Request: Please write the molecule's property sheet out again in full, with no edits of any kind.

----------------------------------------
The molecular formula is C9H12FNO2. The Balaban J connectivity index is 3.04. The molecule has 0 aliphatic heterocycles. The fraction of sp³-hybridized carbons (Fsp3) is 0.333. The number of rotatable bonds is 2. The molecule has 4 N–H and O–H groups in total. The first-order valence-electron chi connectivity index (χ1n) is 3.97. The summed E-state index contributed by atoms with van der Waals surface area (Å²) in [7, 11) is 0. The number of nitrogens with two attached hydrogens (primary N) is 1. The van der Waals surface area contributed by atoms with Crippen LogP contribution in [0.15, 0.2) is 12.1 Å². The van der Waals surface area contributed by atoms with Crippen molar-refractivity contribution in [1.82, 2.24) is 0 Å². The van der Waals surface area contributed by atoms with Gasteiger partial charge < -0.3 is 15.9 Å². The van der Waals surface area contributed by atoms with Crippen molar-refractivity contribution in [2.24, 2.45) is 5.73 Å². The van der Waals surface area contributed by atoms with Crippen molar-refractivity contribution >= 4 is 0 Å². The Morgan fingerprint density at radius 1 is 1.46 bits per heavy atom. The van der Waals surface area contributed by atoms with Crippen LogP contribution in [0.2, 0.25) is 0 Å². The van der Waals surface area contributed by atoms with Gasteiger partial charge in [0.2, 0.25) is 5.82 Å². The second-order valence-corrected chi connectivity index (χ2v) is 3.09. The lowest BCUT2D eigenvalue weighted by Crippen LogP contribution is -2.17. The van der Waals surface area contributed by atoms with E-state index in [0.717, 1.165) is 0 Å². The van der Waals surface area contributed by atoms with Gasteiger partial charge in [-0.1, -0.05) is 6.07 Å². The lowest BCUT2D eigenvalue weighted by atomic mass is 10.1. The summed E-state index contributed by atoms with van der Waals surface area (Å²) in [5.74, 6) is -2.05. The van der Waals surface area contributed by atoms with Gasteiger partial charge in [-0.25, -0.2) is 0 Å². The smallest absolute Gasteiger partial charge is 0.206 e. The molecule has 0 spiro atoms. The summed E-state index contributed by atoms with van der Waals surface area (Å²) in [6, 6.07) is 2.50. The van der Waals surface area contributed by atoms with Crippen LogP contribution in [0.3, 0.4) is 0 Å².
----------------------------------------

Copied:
The molecular formula is C9H12FNO2. The Balaban J connectivity index is 3.04. The molecule has 0 aliphatic heterocycles. The fraction of sp³-hybridized carbons (Fsp3) is 0.333. The number of rotatable bonds is 2. The molecule has 4 N–H and O–H groups in total. The first-order valence-electron chi connectivity index (χ1n) is 3.97. The summed E-state index contributed by atoms with van der Waals surface area (Å²) in [7, 11) is 0. The number of nitrogens with two attached hydrogens (primary N) is 1. The van der Waals surface area contributed by atoms with Crippen LogP contribution in [0.15, 0.2) is 12.1 Å². The van der Waals surface area contributed by atoms with Crippen molar-refractivity contribution in [1.82, 2.24) is 0 Å². The van der Waals surface area contributed by atoms with Gasteiger partial charge < -0.3 is 15.9 Å². The van der Waals surface area contributed by atoms with Crippen molar-refractivity contribution in [2.24, 2.45) is 5.73 Å². The van der Waals surface area contributed by atoms with Crippen molar-refractivity contribution >= 4 is 0 Å². The Morgan fingerprint density at radius 1 is 1.46 bits per heavy atom. The van der Waals surface area contributed by atoms with Crippen LogP contribution in [0.2, 0.25) is 0 Å². The van der Waals surface area contributed by atoms with Gasteiger partial charge in [0.2, 0.25) is 5.82 Å². The second-order valence-corrected chi connectivity index (χ2v) is 3.09. The lowest BCUT2D eigenvalue weighted by Crippen LogP contribution is -2.17. The van der Waals surface area contributed by atoms with E-state index in [0.717, 1.165) is 0 Å². The van der Waals surface area contributed by atoms with Gasteiger partial charge in [-0.1, -0.05) is 6.07 Å². The lowest BCUT2D eigenvalue weighted by atomic mass is 10.1. The summed E-state index contributed by atoms with van der Waals surface area (Å²) in [5.74, 6) is -2.05. The van der Waals surface area contributed by atoms with Gasteiger partial charge in [-0.25, -0.2) is 0 Å². The smallest absolute Gasteiger partial charge is 0.206 e. The molecule has 0 spiro atoms. The summed E-state index contributed by atoms with van der Waals surface area (Å²) in [6, 6.07) is 2.50. The van der Waals surface area contributed by atoms with Crippen LogP contribution in [0.3, 0.4) is 0 Å².